In this work we consider three problems of the standard market approach to credit index options pricing: the definition of the index spread is not valid in general, the payoff that is usually considered leads to a pricing methodology which is not always defined, and the candidate numeraire one would use to define a pricing measure is not strictly positive, which would lead to a non-equivalent pricing measure. We give a general mathematical solution to the three problems, based on a novel way of modeling the flow of information through the definition of a new subfiltration. Using this subfiltration, we take into account consistently the possibility of default of all names in the portfolio, that is neglected in the standard market approach. We show that, while the related mispricing can be negligible for standard options in normal market conditions, it can become highly relevant for different options or in stressed market conditions. In particular, we show on 2007 market data that after the subprime credit crisis the mispricing of the market formula compared to the no arbitrage formula we propose has become financially relevant even for the liquid Crossover Index Options. Full paper.


Tuesday 27 January,
5:30 pm
Professor Damir Filipovic
Vienna Institute of Finance
Title: Dynamic CDO Term Structure Modelling

This paper provides a unifying approach for valuing contingent claims on a portfolio of credits, such as collateralized debt obligations (CDOs). We introduce the defaultable (T,x)-bonds, which pay one if the aggregated loss process in the underlying pool of the CDO has not exceeded x at maturity T, and zero else. Necessary and sufficient conditions on the stochastic term structure movements for the absence of arbitrage are given. Background market risk as well as feedback contagion effects of the loss process are taken into account. Moreover, we show that any exogenous specification of the volatility and the contagion parameters actually yields a unique consistent loss process and thus an arbitrage-free family of (T,x)-bond prices. For the sake of analytical and computational efficiency we then develop a tractable class of doubly stochastic affine term structure models. Full paper


Tuesday 10 February,
5:30 pm
Professor Stewart Hodges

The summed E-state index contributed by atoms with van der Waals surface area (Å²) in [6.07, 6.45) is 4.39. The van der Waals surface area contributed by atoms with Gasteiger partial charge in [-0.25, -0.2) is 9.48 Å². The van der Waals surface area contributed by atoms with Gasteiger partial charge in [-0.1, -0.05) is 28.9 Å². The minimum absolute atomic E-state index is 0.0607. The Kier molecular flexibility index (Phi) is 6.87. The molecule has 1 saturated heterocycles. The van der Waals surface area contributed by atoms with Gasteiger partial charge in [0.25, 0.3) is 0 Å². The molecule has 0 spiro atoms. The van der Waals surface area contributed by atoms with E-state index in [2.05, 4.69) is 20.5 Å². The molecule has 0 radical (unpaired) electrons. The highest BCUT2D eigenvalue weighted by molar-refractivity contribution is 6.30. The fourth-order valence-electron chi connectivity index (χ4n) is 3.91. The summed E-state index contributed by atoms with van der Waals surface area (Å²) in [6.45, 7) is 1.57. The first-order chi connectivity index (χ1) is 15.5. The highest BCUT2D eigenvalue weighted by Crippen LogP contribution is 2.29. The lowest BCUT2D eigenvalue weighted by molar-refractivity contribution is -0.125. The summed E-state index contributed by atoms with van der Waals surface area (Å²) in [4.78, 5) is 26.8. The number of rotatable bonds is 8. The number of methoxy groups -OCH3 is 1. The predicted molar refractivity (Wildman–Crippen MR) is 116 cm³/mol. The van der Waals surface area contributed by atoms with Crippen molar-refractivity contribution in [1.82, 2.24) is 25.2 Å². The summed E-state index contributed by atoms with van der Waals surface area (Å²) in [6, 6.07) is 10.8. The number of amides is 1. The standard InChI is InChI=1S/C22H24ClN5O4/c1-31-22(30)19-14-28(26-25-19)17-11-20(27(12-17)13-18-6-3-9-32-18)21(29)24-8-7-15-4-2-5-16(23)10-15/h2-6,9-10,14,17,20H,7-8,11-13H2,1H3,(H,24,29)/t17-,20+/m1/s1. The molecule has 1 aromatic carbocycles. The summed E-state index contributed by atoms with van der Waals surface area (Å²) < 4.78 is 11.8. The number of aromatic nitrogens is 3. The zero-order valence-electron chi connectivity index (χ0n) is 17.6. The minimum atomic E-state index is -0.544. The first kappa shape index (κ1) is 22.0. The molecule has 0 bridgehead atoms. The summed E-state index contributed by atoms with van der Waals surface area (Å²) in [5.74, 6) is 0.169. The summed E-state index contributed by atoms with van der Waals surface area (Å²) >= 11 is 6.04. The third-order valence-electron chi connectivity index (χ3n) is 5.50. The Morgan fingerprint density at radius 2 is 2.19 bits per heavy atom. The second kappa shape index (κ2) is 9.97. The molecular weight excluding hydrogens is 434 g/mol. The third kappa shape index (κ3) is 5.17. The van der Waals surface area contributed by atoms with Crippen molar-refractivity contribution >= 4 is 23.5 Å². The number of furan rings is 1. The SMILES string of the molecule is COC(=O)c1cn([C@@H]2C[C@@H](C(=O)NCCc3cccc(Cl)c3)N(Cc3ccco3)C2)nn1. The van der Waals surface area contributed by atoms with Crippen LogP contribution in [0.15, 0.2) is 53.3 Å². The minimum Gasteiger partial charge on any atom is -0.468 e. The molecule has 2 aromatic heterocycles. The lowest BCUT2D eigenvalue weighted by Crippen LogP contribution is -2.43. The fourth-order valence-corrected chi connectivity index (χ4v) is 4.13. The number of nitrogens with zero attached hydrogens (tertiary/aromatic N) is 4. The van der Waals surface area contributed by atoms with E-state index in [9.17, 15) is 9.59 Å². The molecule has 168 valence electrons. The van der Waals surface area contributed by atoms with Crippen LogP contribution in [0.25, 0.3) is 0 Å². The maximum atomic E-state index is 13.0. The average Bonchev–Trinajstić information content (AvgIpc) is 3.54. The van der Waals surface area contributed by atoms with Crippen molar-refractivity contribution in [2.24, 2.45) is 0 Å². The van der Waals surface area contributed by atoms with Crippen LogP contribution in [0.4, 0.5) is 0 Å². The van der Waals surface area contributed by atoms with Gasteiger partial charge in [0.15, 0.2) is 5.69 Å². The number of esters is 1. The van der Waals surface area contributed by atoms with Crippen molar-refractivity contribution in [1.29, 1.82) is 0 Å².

Cass Business School, City University London
Title: Fixed Odds Bookmaking/Option Writing with Stochastic Speculative Demand

This paper provides a model of bookmaking in the market for bets in a British horse race. The bookmaker faces the risk of unbalanced liability exposures. Even random shocks in the noisy betting demands are costly to the bookmaker since his book could become less balanced. In our model, the bookmaker sets appropriate odds to influence the betting flow and thereby mitigate the risk. The stylized fact of the favorite-longshot bias arises from the model under some specific assumptions. The model offers insights into the complexity of managing a series of state contingent exposures such as options.


Tuesday 17 February,
5:30 pm
Professor Sergei Levendorskiy
Leicester University
Title: Refined and enhanced FFT techniques, with applications to pricing barrier options and their sensitivities

Many mathematical methods of option pricing rely on one's ability to calculate the action of certain integro-differential operators and convolution operators quickly and efficiently. In turn, the latter computations are based on FFT techniques. However, in many important cases, a straightforward application of FFT and iFFT leads to errors of several kind, which cannot be made simultaneously small (uncertainty principle) unless grids with too many points are used. We explain an approach to using FFT techniques that gives one more flexibility in controlling the aforementioned errors, and, at the same time, yields fast and efficient algorithms. As applications, using Carr's randomization, we compute the prices and sensitivities of barrier options and first-touch digital options on stocks whose log-price follows a Levy process. The numerical results obtained via our approach are demonstrated to be in good agreement with the results obtained using other (sometimes fundamentally different) approaches that exist in the literature. However, our method is computationally much faster (often, dozens of times faster). Moreover, our technique has the advantage that its application does not entail a detailed analysis of the underlying Levy process: one only needs an explicit analytic formula for the characteristic exponent of the process. Thus our algorithm is very easy to implement in practice. Finally, our method yields accurate results for a wide range of values of the spot price, including those that are very close to the barrier, regardless of whether the maturity period of the option is long or short. A natural extension of the method gives similar results for double-barrier options.